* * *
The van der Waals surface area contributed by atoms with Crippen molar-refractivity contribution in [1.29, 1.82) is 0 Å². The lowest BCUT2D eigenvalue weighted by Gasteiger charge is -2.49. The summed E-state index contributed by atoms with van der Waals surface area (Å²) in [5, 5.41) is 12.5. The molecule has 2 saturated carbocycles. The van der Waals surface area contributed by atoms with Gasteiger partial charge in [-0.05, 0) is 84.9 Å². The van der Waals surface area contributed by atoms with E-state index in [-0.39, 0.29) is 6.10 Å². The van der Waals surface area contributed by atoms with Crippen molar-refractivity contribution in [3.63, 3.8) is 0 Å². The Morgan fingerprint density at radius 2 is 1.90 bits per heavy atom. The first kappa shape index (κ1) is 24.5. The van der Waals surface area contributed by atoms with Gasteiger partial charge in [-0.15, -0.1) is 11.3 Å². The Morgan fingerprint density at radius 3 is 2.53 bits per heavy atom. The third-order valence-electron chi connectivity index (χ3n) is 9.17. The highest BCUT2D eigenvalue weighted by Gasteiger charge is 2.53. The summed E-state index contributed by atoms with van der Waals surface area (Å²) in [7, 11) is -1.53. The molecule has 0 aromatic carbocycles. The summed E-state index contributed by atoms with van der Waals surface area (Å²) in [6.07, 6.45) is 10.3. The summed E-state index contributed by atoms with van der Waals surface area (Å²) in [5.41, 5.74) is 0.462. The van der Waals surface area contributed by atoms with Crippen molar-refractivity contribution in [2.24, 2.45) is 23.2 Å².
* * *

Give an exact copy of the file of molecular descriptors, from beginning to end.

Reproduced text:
The van der Waals surface area contributed by atoms with Crippen molar-refractivity contribution in [1.29, 1.82) is 0 Å². The lowest BCUT2D eigenvalue weighted by Gasteiger charge is -2.49. The summed E-state index contributed by atoms with van der Waals surface area (Å²) in [5, 5.41) is 12.5. The molecule has 2 saturated carbocycles. The van der Waals surface area contributed by atoms with Gasteiger partial charge in [-0.05, 0) is 84.9 Å². The van der Waals surface area contributed by atoms with E-state index in [-0.39, 0.29) is 6.10 Å². The van der Waals surface area contributed by atoms with Crippen molar-refractivity contribution in [3.63, 3.8) is 0 Å². The Morgan fingerprint density at radius 2 is 1.90 bits per heavy atom. The first kappa shape index (κ1) is 24.5. The van der Waals surface area contributed by atoms with Gasteiger partial charge in [-0.15, -0.1) is 11.3 Å². The Morgan fingerprint density at radius 3 is 2.53 bits per heavy atom. The third-order valence-electron chi connectivity index (χ3n) is 9.17. The highest BCUT2D eigenvalue weighted by Gasteiger charge is 2.53. The summed E-state index contributed by atoms with van der Waals surface area (Å²) in [7, 11) is -1.53. The molecule has 0 aromatic carbocycles. The summed E-state index contributed by atoms with van der Waals surface area (Å²) in [6.07, 6.45) is 10.3. The summed E-state index contributed by atoms with van der Waals surface area (Å²) in [5.41, 5.74) is 0.462. The van der Waals surface area contributed by atoms with Crippen molar-refractivity contribution in [2.24, 2.45) is 23.2 Å².